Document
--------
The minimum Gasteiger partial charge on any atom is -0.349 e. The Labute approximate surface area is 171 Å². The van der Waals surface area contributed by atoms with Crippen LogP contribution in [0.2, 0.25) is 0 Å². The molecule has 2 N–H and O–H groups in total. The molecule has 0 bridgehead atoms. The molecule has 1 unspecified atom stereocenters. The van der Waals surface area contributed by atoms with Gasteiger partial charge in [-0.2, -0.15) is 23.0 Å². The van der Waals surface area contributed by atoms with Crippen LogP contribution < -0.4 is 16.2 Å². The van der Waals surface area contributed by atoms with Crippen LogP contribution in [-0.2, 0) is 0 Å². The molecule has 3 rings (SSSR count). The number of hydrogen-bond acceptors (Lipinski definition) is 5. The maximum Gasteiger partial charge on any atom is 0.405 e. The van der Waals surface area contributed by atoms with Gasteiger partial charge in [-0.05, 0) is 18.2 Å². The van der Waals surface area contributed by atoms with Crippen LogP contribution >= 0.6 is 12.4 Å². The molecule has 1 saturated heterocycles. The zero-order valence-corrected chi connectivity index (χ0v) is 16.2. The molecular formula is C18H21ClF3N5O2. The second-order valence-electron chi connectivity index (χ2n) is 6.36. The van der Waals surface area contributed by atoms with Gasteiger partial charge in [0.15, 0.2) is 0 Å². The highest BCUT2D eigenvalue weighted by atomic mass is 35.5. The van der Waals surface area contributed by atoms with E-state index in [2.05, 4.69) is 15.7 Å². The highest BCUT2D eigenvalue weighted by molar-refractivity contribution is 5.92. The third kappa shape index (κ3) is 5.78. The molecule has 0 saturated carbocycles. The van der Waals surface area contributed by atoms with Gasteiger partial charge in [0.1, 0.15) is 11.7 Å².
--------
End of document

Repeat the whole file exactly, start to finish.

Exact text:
The minimum Gasteiger partial charge on any atom is -0.349 e. The Labute approximate surface area is 171 Å². The van der Waals surface area contributed by atoms with Crippen LogP contribution in [0.2, 0.25) is 0 Å². The molecule has 2 N–H and O–H groups in total. The molecule has 0 bridgehead atoms. The molecule has 1 unspecified atom stereocenters. The van der Waals surface area contributed by atoms with Gasteiger partial charge in [-0.2, -0.15) is 23.0 Å². The van der Waals surface area contributed by atoms with Crippen LogP contribution < -0.4 is 16.2 Å². The van der Waals surface area contributed by atoms with Crippen LogP contribution in [-0.2, 0) is 0 Å². The molecule has 3 rings (SSSR count). The number of hydrogen-bond acceptors (Lipinski definition) is 5. The maximum Gasteiger partial charge on any atom is 0.405 e. The van der Waals surface area contributed by atoms with Gasteiger partial charge in [-0.05, 0) is 18.2 Å². The van der Waals surface area contributed by atoms with Crippen LogP contribution >= 0.6 is 12.4 Å². The molecule has 1 saturated heterocycles. The zero-order valence-corrected chi connectivity index (χ0v) is 16.2. The molecular formula is C18H21ClF3N5O2. The second-order valence-electron chi connectivity index (χ2n) is 6.36. The van der Waals surface area contributed by atoms with Gasteiger partial charge in [0.15, 0.2) is 0 Å². The highest BCUT2D eigenvalue weighted by atomic mass is 35.5. The van der Waals surface area contributed by atoms with E-state index in [2.05, 4.69) is 15.7 Å². The highest BCUT2D eigenvalue weighted by molar-refractivity contribution is 5.92. The third kappa shape index (κ3) is 5.78. The molecule has 0 saturated carbocycles. The van der Waals surface area contributed by atoms with Gasteiger partial charge in [0.1, 0.15) is 11.7 Å².